|A Ca Ira
||[Nov. 25th, 2010|09:27 am]
I was a student revolutionary - and I'm happy to see the kids are back on the streets and occupying lecture theatres again. A bout of political activism is an education in itself- and will teach you more about politics and the psychology of crowds and what the individual human being is made of than you will ever get from books. I learned to despise the Trots and how brittle potheads are and how easy it is to mislead the press and what comradeship feels like and all sorts of useful stuff like that. Really, it was one of the formative events of my life.|
How were potheads brittle?
The revolution had long flamed out, by the time I came of age. Looking back from an advancing middle age, I can see how, culturally, everything seemed to have been reduced to ashes by the time I arrived. The baby boomers themselves refused to accept a hand-me-down world, but they did not mind handing theirs down to us, after they grew tired of it.
We were occupying a building on campus. The head pothead and his acolytes were there, chilling for the revolution- and stuck with it until it got to be a little demanding and there was a possibilty of the police being called. At this point he stormed out, blethering- with his acolytes at his heel.
I'm not proud of my generation. We fucked up.
Yes, that is indeed rather brittle.
I honestly don't know about your generation. To say that they fucked up seems a bit harsh. I have very mixed feelings about it.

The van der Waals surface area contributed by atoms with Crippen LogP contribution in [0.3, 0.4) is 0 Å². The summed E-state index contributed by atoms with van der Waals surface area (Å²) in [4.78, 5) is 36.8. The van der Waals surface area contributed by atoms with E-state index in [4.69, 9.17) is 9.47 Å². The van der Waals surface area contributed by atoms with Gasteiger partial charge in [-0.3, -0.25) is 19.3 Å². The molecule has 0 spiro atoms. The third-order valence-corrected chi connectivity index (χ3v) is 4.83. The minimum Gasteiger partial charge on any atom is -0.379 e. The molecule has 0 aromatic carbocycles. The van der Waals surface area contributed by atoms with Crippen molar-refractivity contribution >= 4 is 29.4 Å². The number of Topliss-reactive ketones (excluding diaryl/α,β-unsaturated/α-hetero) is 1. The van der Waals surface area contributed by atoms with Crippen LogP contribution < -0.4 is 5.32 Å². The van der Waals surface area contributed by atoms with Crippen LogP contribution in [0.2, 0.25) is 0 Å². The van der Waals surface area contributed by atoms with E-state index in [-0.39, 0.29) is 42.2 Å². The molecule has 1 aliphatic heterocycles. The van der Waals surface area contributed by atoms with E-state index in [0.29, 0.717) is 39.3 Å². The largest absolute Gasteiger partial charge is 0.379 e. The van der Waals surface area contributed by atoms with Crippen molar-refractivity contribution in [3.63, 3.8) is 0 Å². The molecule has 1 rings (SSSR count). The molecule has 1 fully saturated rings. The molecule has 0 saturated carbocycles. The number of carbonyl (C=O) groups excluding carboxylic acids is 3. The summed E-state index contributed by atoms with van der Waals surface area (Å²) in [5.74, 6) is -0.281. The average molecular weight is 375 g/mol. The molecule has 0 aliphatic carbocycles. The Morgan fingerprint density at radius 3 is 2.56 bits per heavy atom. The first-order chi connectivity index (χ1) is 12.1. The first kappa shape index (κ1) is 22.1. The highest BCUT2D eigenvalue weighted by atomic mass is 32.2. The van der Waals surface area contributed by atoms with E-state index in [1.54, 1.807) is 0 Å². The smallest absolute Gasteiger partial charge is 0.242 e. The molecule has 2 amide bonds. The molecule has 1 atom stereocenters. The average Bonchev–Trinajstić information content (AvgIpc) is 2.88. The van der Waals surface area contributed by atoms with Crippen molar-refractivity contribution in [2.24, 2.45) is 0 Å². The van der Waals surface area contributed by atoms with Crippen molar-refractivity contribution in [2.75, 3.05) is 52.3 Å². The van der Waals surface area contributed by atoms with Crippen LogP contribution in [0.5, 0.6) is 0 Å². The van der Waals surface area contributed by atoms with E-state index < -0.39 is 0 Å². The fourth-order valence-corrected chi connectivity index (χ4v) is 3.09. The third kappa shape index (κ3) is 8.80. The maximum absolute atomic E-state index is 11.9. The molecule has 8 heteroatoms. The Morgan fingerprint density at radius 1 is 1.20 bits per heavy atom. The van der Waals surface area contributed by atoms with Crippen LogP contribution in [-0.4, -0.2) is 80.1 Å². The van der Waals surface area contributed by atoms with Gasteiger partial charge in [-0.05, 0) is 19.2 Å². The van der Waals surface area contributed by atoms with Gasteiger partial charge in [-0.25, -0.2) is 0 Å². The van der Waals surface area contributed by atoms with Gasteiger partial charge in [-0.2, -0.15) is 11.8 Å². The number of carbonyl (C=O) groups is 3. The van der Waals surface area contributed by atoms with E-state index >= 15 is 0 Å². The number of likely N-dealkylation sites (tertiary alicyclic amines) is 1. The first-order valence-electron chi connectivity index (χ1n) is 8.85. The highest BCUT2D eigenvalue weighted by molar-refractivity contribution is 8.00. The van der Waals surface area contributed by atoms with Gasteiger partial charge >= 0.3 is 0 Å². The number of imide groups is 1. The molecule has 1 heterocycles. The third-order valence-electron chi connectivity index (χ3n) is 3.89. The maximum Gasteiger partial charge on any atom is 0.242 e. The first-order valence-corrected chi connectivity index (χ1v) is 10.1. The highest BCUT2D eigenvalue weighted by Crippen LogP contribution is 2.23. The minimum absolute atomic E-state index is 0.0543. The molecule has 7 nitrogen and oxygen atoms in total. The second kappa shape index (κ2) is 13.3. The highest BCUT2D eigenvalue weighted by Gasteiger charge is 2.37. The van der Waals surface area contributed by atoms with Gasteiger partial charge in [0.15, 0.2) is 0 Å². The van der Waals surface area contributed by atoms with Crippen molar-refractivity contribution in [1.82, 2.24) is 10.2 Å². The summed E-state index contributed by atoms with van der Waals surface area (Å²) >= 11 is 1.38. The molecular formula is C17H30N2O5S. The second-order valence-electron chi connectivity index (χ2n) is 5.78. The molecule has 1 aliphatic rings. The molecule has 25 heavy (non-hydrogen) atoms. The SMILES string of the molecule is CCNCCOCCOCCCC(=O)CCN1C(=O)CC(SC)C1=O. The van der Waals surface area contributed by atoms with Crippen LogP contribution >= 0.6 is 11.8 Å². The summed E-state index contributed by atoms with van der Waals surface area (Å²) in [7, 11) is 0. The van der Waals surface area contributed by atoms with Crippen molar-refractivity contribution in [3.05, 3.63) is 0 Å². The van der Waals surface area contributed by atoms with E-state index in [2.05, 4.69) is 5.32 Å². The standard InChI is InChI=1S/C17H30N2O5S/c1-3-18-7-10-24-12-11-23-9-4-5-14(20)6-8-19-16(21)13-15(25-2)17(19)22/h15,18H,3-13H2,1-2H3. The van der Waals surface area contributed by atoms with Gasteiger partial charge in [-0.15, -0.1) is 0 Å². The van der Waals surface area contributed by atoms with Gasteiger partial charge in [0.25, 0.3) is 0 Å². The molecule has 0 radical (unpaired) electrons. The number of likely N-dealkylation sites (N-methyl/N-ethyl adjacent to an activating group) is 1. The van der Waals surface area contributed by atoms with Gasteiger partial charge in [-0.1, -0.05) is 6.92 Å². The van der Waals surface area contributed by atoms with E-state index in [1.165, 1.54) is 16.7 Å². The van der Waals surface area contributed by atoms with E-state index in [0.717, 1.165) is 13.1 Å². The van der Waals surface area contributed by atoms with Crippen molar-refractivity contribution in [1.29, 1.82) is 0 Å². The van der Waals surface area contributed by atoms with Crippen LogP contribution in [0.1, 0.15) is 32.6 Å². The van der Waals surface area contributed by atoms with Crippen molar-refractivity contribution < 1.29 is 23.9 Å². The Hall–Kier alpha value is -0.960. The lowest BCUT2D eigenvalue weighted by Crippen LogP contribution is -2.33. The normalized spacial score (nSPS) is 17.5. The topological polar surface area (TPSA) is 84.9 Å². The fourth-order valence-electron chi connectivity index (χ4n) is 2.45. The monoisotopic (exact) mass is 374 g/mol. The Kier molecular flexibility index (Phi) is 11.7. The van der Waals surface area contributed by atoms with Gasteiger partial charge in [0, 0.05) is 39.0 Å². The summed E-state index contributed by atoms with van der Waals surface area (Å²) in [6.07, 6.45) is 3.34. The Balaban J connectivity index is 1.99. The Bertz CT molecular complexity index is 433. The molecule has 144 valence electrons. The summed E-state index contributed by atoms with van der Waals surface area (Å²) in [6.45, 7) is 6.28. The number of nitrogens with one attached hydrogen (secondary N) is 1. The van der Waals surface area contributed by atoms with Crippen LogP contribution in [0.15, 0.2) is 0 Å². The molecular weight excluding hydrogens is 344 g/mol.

Some of us fucked up- Tony Blair and George Bush, for instance. Others didn't.
I was an idealist. I thought governments headed by children of the sixties would be less warlike, less materialistic, more humane. I was wrong.
I have been praying that the young people in America will see the light and also take to the streets again. So far they seem to have embraced the conservative view...
If young people had really embraced conservatisn, John McCain would be president right now.
I'm not big on student activism.
I think it's mostly a bunch of spoiled brats getting out to protest issues they don't know anything about which take place in a world they systematically avoid in favor of shallow social networking.
Your generation was probably different and maybe it's completely different in Europe. The last time I was impressed with student activists they were protesting how the US treats illegal immigrants brought over as babies. You saw a lot of those babies, now grown, their brothers, sisters and friends.
Other than that, though, you just get something vaguely left-wing but mostly concerned with how witty the slogan is.
Young people are callow, ignorant and easily led. They're also idealistic, relatively uncompromised and don't see why they shouldn't change the world. I like to see them sticking it to their elders and betters. Where there's youth, there's hope.